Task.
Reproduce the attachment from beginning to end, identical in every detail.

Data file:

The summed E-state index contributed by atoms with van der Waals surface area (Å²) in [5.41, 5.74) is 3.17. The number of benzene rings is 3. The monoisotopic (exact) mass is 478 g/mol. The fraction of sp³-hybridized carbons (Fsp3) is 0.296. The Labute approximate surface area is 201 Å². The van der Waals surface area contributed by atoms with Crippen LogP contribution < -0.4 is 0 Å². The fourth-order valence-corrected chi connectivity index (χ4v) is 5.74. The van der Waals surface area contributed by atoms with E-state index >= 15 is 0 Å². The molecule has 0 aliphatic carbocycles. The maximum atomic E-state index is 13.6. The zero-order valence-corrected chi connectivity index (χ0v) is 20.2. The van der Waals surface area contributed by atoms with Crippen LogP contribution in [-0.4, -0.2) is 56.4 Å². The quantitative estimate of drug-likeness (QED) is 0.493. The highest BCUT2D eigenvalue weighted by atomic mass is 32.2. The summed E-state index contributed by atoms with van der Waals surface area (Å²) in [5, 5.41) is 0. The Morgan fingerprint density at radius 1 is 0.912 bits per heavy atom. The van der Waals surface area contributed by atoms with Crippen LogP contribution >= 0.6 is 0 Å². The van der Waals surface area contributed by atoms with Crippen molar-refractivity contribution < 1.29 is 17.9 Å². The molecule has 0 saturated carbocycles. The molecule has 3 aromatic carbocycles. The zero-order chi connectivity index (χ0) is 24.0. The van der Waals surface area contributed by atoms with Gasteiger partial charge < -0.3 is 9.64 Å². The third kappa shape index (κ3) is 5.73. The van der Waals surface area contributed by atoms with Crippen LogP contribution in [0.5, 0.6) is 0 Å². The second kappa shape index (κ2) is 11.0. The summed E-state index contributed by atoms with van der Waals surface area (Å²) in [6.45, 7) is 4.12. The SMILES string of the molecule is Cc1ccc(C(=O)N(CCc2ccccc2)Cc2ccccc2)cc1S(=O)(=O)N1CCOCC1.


The summed E-state index contributed by atoms with van der Waals surface area (Å²) in [5.41, 5.74) is 3.17. The number of benzene rings is 3. The monoisotopic (exact) mass is 478 g/mol. The fraction of sp³-hybridized carbons (Fsp3) is 0.296. The Labute approximate surface area is 201 Å². The van der Waals surface area contributed by atoms with Crippen LogP contribution < -0.4 is 0 Å². The fourth-order valence-corrected chi connectivity index (χ4v) is 5.74. The van der Waals surface area contributed by atoms with E-state index >= 15 is 0 Å². The molecule has 0 aliphatic carbocycles. The maximum atomic E-state index is 13.6. The zero-order valence-corrected chi connectivity index (χ0v) is 20.2. The van der Waals surface area contributed by atoms with Crippen LogP contribution in [-0.4, -0.2) is 56.4 Å². The quantitative estimate of drug-likeness (QED) is 0.493. The highest BCUT2D eigenvalue weighted by atomic mass is 32.2. The summed E-state index contributed by atoms with van der Waals surface area (Å²) in [5, 5.41) is 0. The Morgan fingerprint density at radius 1 is 0.912 bits per heavy atom. The van der Waals surface area contributed by atoms with Crippen LogP contribution >= 0.6 is 0 Å². The van der Waals surface area contributed by atoms with Crippen molar-refractivity contribution < 1.29 is 17.9 Å². The molecule has 0 saturated carbocycles. The molecule has 3 aromatic carbocycles. The zero-order chi connectivity index (χ0) is 24.0. The van der Waals surface area contributed by atoms with Gasteiger partial charge < -0.3 is 9.64 Å². The third kappa shape index (κ3) is 5.73. The van der Waals surface area contributed by atoms with Crippen LogP contribution in [0.5, 0.6) is 0 Å². The second kappa shape index (κ2) is 11.0. The summed E-state index contributed by atoms with van der Waals surface area (Å²) in [6.45, 7) is 4.12. The SMILES string of the molecule is Cc1ccc(C(=O)N(CCc2ccccc2)Cc2ccccc2)cc1S(=O)(=O)N1CCOCC1.